Gmail for years has offered ways to save people from themselves. Mail Goggles, for example, asks Gmail users to solve simple math problems before sending messages, to help catch inappropriate or ill-considered sentiment. Undo Send offers a chance to recall messages sent in haste. But such whimsical safety nets don't really address the needs of business customers.
Now enterprise users of Gmail have their own mechanism for limiting the distribution of sensitive content. On Wednesday Google added Data Loss Prevention to Gmail for those using Google for Work.
Data Loss Prevention is designed to identify content in email -- in the message or in an attachment -- that violates corporate policy and to take whatever action has been specified by the administrator. Actions may range from quarantining the message for review, directing the sender to modify the message, or blocking the message and notifying to the sender.
"Organizations may have a policy that the Sales department should not share customer credit card information with vendors," explains Suzanne Frey, director of security, trust, and privacy for Google Apps, in a blog post. "And to keep information safe, admins can easily set up a DLP policy by selecting 'Credit Card Numbers' from a library of predefined content detectors."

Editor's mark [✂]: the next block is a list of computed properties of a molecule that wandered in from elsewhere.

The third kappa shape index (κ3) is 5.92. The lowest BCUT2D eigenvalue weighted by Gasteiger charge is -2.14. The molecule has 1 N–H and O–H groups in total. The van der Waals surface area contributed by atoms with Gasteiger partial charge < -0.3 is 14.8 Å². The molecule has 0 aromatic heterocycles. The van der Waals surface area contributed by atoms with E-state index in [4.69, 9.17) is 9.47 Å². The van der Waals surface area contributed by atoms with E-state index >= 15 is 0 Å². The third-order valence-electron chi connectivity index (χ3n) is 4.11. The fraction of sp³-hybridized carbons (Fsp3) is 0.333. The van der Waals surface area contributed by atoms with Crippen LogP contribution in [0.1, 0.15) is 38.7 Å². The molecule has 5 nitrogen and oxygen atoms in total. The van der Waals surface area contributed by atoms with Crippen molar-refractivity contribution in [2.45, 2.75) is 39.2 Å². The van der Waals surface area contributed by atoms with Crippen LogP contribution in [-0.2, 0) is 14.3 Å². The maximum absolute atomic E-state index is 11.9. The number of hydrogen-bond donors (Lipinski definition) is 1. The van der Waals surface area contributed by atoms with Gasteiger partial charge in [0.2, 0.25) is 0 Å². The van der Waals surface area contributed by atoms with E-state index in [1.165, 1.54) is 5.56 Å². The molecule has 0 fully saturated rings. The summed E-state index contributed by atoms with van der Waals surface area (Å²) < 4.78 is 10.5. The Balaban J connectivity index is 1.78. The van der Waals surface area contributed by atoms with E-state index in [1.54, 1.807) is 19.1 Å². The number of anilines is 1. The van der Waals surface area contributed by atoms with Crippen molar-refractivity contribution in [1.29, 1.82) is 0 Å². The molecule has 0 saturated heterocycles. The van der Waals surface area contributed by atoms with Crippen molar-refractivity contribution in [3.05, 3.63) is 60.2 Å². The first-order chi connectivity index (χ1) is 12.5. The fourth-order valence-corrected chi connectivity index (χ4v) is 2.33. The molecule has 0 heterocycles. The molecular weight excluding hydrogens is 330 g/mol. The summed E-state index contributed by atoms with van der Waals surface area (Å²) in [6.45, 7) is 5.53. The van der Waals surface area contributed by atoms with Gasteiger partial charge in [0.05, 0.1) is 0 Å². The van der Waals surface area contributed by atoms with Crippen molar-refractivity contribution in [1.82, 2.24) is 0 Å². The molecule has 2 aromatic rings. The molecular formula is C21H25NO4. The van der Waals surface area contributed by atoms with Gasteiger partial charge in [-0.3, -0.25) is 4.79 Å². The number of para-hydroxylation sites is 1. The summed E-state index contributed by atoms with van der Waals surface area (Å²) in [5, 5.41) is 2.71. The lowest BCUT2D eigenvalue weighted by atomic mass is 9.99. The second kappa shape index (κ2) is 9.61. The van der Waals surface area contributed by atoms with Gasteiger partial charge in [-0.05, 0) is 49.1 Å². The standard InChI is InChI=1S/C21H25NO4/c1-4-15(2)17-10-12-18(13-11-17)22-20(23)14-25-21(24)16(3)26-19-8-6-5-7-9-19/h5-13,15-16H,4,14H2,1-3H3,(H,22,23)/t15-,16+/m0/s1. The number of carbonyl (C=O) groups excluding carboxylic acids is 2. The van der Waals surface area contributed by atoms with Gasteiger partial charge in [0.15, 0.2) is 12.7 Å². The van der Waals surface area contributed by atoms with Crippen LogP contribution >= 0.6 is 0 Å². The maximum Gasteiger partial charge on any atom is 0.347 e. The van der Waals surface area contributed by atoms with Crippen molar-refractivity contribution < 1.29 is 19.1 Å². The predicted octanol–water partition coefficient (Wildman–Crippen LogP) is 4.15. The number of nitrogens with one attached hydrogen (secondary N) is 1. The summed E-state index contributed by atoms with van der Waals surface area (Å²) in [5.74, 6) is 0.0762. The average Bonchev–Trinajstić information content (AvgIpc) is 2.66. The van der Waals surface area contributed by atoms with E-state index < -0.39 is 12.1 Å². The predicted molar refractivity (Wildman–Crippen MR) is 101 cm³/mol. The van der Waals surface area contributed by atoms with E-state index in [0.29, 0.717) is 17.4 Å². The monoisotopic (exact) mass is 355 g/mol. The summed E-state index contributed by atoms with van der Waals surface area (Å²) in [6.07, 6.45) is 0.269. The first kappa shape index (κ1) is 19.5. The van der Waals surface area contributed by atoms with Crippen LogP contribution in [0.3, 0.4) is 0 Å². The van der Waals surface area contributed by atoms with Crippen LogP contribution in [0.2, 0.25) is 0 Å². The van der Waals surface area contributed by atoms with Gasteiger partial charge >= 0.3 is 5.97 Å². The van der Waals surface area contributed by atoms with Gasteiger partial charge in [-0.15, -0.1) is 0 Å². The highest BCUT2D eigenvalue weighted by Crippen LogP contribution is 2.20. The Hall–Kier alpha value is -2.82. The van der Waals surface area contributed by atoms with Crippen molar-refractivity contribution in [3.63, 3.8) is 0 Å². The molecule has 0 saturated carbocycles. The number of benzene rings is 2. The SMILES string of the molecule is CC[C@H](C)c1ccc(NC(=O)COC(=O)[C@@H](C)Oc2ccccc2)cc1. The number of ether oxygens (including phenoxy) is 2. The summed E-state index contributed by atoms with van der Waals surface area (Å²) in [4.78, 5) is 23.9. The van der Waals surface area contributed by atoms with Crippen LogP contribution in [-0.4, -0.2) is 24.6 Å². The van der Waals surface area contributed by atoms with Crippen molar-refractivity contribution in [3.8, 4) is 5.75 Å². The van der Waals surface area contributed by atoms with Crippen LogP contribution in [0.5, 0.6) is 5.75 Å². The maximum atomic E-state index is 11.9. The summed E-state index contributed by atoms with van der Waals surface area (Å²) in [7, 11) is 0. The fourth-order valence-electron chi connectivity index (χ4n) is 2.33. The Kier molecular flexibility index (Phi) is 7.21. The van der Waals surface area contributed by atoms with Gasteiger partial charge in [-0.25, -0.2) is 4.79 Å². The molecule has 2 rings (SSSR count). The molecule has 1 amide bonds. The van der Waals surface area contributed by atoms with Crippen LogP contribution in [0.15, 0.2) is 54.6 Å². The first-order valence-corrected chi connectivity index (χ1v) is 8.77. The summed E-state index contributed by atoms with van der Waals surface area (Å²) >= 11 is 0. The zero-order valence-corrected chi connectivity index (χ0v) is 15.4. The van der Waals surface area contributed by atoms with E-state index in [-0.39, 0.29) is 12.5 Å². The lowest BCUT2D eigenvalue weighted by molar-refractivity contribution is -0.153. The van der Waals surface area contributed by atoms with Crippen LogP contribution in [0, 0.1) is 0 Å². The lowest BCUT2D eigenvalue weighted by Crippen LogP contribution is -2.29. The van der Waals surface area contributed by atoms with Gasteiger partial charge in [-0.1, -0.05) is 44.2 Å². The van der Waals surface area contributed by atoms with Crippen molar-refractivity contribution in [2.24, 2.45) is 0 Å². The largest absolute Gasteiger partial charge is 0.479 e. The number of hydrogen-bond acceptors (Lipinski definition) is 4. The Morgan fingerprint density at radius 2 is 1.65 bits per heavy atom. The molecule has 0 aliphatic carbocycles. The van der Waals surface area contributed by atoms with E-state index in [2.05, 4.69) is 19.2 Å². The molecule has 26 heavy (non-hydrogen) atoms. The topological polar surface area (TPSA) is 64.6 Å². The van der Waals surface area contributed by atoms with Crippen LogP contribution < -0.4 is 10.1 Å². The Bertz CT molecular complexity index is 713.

Gmail DLP supports custom rules and regular expressions.
DLP has been a long time coming. In 2007, Google's Postini group offered a limited form of DLP called "logical expressions" for Gmail business customers. But it didn't meet the needs of many organizations. In 2012, Google began encouraging Postini customers to migrate to Google Apps for Work, based on the understanding that business customers could expect feature parity. But to use effective DLP, customers had to look to other providers.
[Read Gmail Gets Blocking Option.]
Frey says that Gmail DLP represents one step in a long-term effort to extend rule-based security across Google's product line. The company plans to bring DLP to Google Drive next year, along with support for other rule-based security systems.
Cloud security has become critical for customer trust since the 2013 Edward Snowden disclosures sowed doubt about the safety of data held by cloud companies. Other security-related improvements implemented by Google this year include the addition of SAML and OIDC support to Google Apps Identity Services in October; the expansion of mobile device and mobile app management tools in September; the ability to add customer-supplied encryption keys to Google Compute Engine; and the launch of Android for Work.
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